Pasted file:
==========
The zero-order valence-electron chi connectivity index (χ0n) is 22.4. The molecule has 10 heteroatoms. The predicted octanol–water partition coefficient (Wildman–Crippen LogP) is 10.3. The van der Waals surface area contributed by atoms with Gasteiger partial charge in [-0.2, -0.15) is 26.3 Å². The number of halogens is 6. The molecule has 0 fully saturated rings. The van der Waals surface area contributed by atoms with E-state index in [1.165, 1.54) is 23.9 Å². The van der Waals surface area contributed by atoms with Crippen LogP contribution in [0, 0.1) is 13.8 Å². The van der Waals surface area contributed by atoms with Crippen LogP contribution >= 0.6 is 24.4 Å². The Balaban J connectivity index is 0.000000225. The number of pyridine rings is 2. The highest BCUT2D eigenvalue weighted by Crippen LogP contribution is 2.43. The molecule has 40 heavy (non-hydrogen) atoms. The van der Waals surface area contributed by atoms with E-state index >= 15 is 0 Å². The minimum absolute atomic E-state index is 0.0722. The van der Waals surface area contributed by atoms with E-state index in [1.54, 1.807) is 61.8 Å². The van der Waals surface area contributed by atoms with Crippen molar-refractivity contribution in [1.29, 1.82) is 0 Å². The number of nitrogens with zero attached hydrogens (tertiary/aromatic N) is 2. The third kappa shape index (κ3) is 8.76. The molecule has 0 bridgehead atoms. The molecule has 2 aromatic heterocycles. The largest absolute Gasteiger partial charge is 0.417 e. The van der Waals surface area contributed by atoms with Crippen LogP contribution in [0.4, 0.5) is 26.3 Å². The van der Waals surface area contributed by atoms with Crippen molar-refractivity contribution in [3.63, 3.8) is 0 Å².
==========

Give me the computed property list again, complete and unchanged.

The zero-order valence-electron chi connectivity index (χ0n) is 22.4. The molecule has 10 heteroatoms. The predicted octanol–water partition coefficient (Wildman–Crippen LogP) is 10.3. The van der Waals surface area contributed by atoms with Gasteiger partial charge in [-0.2, -0.15) is 26.3 Å². The number of halogens is 6. The molecule has 0 fully saturated rings. The van der Waals surface area contributed by atoms with E-state index in [1.165, 1.54) is 23.9 Å². The van der Waals surface area contributed by atoms with Crippen LogP contribution in [0, 0.1) is 13.8 Å². The van der Waals surface area contributed by atoms with Crippen LogP contribution >= 0.6 is 24.4 Å². The Balaban J connectivity index is 0.000000225. The number of pyridine rings is 2. The highest BCUT2D eigenvalue weighted by Crippen LogP contribution is 2.43. The molecule has 40 heavy (non-hydrogen) atoms. The van der Waals surface area contributed by atoms with E-state index >= 15 is 0 Å². The minimum absolute atomic E-state index is 0.0722. The van der Waals surface area contributed by atoms with E-state index in [1.54, 1.807) is 61.8 Å². The van der Waals surface area contributed by atoms with Crippen molar-refractivity contribution in [1.29, 1.82) is 0 Å². The number of nitrogens with zero attached hydrogens (tertiary/aromatic N) is 2. The third kappa shape index (κ3) is 8.76. The molecule has 0 bridgehead atoms. The molecule has 2 aromatic heterocycles. The largest absolute Gasteiger partial charge is 0.417 e. The van der Waals surface area contributed by atoms with Crippen LogP contribution in [0.4, 0.5) is 26.3 Å². The van der Waals surface area contributed by atoms with Crippen molar-refractivity contribution in [3.63, 3.8) is 0 Å².